I also reached to my friend Mitch McConnell for some ideas, and he said, “(long pause).” Anyway, thanks Mitch! You always know just what NOT to say.

In all seriousness, I spoke to Mitch and he said he was OK with that joke

Well, he implied it. At least he didn’t say no.

Truly though, this is a great event. I have to wonder if that’s because you run the Gridiron Club like we run our country … by seniority. In fact, I don’t know why we allow anything to be run by someone who isn’t a septuagenarian … am I right, Dan and Kathy?

Utah would be so much better off if I was 78.

Personally, I’m against ageism. I like old people. Some of my best friends are old people.

Speaking of which, did you guys just get that notification? It looks like “No Labels” has finally found their presidential candidate. You’re not going to believe this. It’s JIMMY CARTER! Finally, someone with experience fighting inflation.

Look, I do think we spend too much time talking about the president’s age. I recently watched another documentary; this one was about the president’s vitality, and for what it’s worth, I thought the president came across as sharp, active, and alert. You can find it on Netflix … I think it was called Weekend at Biden’s or something like that.

On that note, I’ve heard that the Gridiron Dinner is a great place for people with presidential ambitions. So I am excited to stand before you tonight to announce my candidacy for president of the United States of America … in 2052. When I will still be younger than both President Biden and Donald Trump are today.

I had to fact check all through the 2050s on that.

Of course, I’ve heard a mystery nominee may emerge from the Democratic convention in Chicago. And given that yesterday was the Ides of March, you may want to watch your back, Mr. President. We all remember that Roman saying: Et Tu, Gretchen?

Honestly, I think we give the president too hard a time when Congress deserves a lot of the blame. I’ve always said that Congress is only good at doing three things (counting on hand): nothing and overreacting.

And as the great Rick Perry would say… “Oops.” You probably haven’t thought about Rick Perry since he was at this dinner and said that animal husbandry was both his college major and what Rick Santorum thought would happen if we instituted gay marriage.

Oh yeah, stock trading. That’s the other one.

And finally, as we approach another election, I want to thank the media in this room for standing up for democracy and protecting us from a power-hungry, narcissistic, misogynist. I mean, can you imagine how terrible our country would be right now if we had elected Mitt Romney in 2012?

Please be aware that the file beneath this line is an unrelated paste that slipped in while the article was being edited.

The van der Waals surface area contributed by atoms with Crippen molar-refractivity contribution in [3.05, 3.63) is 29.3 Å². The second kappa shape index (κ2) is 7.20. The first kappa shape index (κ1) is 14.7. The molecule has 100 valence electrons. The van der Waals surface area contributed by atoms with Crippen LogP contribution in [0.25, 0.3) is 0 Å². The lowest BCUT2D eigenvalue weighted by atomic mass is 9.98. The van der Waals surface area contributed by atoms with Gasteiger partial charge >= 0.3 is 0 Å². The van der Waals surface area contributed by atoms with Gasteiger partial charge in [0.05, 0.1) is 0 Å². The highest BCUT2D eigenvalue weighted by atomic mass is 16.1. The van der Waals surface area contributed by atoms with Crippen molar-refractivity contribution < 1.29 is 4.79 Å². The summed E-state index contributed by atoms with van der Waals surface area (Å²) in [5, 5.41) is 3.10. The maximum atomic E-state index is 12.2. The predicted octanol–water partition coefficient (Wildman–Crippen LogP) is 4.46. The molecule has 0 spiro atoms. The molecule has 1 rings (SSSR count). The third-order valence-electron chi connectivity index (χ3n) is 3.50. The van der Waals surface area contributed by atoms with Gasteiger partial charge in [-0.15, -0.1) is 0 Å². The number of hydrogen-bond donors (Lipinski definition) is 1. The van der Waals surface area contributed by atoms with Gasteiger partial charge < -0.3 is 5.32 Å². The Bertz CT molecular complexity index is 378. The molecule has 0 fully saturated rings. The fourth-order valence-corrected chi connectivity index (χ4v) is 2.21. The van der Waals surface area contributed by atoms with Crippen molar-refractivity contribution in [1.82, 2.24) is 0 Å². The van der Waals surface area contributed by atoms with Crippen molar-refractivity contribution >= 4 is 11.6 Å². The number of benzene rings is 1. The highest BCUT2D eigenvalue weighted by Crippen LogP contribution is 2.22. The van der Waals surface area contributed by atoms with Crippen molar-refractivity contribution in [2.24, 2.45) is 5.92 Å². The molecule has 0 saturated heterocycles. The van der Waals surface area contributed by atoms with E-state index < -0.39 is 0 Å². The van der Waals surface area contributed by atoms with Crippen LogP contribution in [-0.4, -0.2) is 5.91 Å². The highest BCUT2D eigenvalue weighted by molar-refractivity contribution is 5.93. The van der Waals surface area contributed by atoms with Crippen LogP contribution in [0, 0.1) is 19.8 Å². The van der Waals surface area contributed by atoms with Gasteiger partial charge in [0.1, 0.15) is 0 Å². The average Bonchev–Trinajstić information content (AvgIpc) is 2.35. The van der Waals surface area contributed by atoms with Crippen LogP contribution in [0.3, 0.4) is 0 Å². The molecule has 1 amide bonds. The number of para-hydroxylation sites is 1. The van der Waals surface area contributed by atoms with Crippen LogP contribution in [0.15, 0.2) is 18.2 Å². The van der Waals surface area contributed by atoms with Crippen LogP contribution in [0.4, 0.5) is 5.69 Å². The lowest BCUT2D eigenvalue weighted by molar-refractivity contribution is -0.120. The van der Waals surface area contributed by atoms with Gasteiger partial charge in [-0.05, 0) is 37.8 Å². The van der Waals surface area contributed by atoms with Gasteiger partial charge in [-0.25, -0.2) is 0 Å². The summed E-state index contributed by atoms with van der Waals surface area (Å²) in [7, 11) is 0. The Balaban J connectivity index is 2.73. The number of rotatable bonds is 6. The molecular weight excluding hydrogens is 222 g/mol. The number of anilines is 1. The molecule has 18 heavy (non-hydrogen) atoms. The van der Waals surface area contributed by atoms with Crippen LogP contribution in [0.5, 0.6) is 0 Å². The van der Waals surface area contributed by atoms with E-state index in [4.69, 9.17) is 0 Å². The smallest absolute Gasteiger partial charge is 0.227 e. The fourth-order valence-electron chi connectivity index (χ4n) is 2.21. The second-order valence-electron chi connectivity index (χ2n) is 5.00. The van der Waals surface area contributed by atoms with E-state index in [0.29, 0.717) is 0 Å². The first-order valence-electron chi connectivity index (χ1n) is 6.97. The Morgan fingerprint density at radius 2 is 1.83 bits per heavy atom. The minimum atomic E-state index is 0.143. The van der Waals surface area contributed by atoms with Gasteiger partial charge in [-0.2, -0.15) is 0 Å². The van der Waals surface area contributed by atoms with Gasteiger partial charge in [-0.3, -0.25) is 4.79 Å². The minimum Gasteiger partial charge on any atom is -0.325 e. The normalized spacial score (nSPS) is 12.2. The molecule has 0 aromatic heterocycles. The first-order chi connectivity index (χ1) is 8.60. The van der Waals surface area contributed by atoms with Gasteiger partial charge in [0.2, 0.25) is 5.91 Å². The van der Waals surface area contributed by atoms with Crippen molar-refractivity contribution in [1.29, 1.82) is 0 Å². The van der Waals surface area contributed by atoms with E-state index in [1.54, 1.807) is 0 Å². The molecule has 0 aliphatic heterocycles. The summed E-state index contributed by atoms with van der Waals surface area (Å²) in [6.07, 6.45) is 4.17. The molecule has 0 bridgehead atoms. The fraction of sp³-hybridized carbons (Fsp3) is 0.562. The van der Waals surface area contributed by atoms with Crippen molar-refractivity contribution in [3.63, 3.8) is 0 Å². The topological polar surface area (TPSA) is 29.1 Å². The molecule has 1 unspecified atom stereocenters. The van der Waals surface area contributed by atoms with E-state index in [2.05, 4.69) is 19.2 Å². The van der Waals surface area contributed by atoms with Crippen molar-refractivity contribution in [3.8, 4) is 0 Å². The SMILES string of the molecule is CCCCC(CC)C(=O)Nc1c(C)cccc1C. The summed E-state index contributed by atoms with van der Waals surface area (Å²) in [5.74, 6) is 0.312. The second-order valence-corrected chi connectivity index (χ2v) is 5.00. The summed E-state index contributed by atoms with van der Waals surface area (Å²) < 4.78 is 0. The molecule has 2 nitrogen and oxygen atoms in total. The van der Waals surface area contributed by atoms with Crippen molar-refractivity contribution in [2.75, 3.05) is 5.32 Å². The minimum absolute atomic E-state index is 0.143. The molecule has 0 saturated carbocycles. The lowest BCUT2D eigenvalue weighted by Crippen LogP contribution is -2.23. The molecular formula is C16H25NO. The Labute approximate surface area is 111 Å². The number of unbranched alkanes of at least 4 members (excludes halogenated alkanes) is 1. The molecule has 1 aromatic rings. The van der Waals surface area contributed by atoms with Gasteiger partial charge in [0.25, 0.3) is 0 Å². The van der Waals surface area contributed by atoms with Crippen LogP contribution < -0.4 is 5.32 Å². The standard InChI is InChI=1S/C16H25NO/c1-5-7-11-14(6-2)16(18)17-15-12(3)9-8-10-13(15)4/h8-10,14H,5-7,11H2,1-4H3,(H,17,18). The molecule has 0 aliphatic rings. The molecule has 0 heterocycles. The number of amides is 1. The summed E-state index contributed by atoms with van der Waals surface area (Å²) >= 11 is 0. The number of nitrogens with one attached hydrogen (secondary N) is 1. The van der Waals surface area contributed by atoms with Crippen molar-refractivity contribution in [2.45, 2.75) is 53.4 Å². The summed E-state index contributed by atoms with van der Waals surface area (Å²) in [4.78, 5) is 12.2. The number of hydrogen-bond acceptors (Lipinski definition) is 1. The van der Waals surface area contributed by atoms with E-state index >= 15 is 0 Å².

You deserve a lot of credit for saving us from binders full of women, dogs strapped on top of cars, and … well, that’s just 47% of the things I can remember you telling us about Mitt Romney.

I mean, the nerve of that guy! Russia as our greatest adversary. Pft. We all know that our greatest adversary is Taylor Swift.

In all sincerity, so much of what is truly great about America flows from a free press, embracing its sacred obligation to bring facts to light and to tell the truth no matter what. Even when that means choosing substance over clicks. Even when the truth is in conflict with your reader’s biases. Especially when the truth is in conflict with your own.

For the many committed to this ideal, to creating the “first draft of history” as it unfolds around us, thank you. We need you, desperately. Having the courage to tell the truth to each other is a sign that we hold each other in high regard.

Yes, democracy dies in darkness. But it can also die in the light of day if courageous people are not there to defend it.

I currently have the unique opportunity to serve as the chair of the National Governors Association. The NGA is one of the last bastions of bipartisanship. As chair, I launched an initiative titled Disagree Better, with the sole purpose of striving to depolarize our country and help Americans remember how to disagree without hating each other.

Sadly, we have too many politicians that act as conflict entrepreneurs. They have figured out how to use fear and divisiveness to gain power. I’m grateful for dozens of governors who have joined me in finding ways to lower the temperature and bring us back together.

I believe that each of you play an equally profound role in working to heal our deeply polarized nation. Sadly, there are some in your profession that have found that elevating the extremes, presuming bad faith and fomenting contempt are great ways to get clicks. Outrage sells. But outrage will never persuade. And it will never solve our biggest problems.

In a world full of arsonists, we desperately need some architects.

The good news is that there is a market for something different. Seventy percent of Americans — the exhausted majority — hate what is happening in politics and media today. It’s not too late to find our better angels.

I hope that we, as politicians, and you, as journalists, can find within ourselves more of that precious quality of humility — as Judge Learned Hand said, “The spirit of liberty is the spirit which is not too sure that it is right.”

And as one of our greatest American leaders said in a speech that helped bring an end to the Cold War:

“What I’m trying to say is if I can change and you can change, everybody can change.”

And of course, that great historic figure was Rocky Balboa, from that classic geopolitical documentary “Rocky IV.”

May God bless you as you tell the story of our beloved country — in the year ahead and always.

Thank you for having me with you.